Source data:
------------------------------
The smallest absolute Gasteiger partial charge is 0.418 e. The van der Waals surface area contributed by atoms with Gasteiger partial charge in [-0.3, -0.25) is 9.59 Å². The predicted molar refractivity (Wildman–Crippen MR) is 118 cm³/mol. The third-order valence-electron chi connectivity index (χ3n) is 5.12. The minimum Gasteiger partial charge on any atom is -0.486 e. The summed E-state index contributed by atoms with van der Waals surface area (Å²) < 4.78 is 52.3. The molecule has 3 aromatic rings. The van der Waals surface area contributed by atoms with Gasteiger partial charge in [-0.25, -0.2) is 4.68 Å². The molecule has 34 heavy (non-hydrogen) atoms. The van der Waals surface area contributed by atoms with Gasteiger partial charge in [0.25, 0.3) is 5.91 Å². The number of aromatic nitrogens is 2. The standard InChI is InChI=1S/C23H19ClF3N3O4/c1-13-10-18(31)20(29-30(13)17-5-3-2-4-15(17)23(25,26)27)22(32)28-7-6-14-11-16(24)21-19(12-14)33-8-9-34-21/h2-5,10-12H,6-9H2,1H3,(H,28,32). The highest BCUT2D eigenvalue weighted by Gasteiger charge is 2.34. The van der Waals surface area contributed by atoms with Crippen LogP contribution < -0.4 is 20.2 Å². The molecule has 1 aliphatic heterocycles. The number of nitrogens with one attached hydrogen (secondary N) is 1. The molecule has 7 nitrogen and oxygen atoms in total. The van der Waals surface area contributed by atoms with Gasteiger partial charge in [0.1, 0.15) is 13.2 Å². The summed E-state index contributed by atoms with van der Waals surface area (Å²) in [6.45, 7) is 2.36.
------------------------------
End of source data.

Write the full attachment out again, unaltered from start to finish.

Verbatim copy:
The smallest absolute Gasteiger partial charge is 0.418 e. The van der Waals surface area contributed by atoms with Gasteiger partial charge in [-0.3, -0.25) is 9.59 Å². The predicted molar refractivity (Wildman–Crippen MR) is 118 cm³/mol. The third-order valence-electron chi connectivity index (χ3n) is 5.12. The minimum Gasteiger partial charge on any atom is -0.486 e. The summed E-state index contributed by atoms with van der Waals surface area (Å²) < 4.78 is 52.3. The molecule has 3 aromatic rings. The van der Waals surface area contributed by atoms with Gasteiger partial charge in [-0.25, -0.2) is 4.68 Å². The molecule has 34 heavy (non-hydrogen) atoms. The van der Waals surface area contributed by atoms with Gasteiger partial charge in [0.25, 0.3) is 5.91 Å². The number of aromatic nitrogens is 2. The standard InChI is InChI=1S/C23H19ClF3N3O4/c1-13-10-18(31)20(29-30(13)17-5-3-2-4-15(17)23(25,26)27)22(32)28-7-6-14-11-16(24)21-19(12-14)33-8-9-34-21/h2-5,10-12H,6-9H2,1H3,(H,28,32). The highest BCUT2D eigenvalue weighted by Gasteiger charge is 2.34. The van der Waals surface area contributed by atoms with Crippen LogP contribution < -0.4 is 20.2 Å². The molecule has 1 aliphatic heterocycles. The number of nitrogens with one attached hydrogen (secondary N) is 1. The molecule has 7 nitrogen and oxygen atoms in total. The van der Waals surface area contributed by atoms with Gasteiger partial charge in [0.1, 0.15) is 13.2 Å². The summed E-state index contributed by atoms with van der Waals surface area (Å²) in [6.45, 7) is 2.36.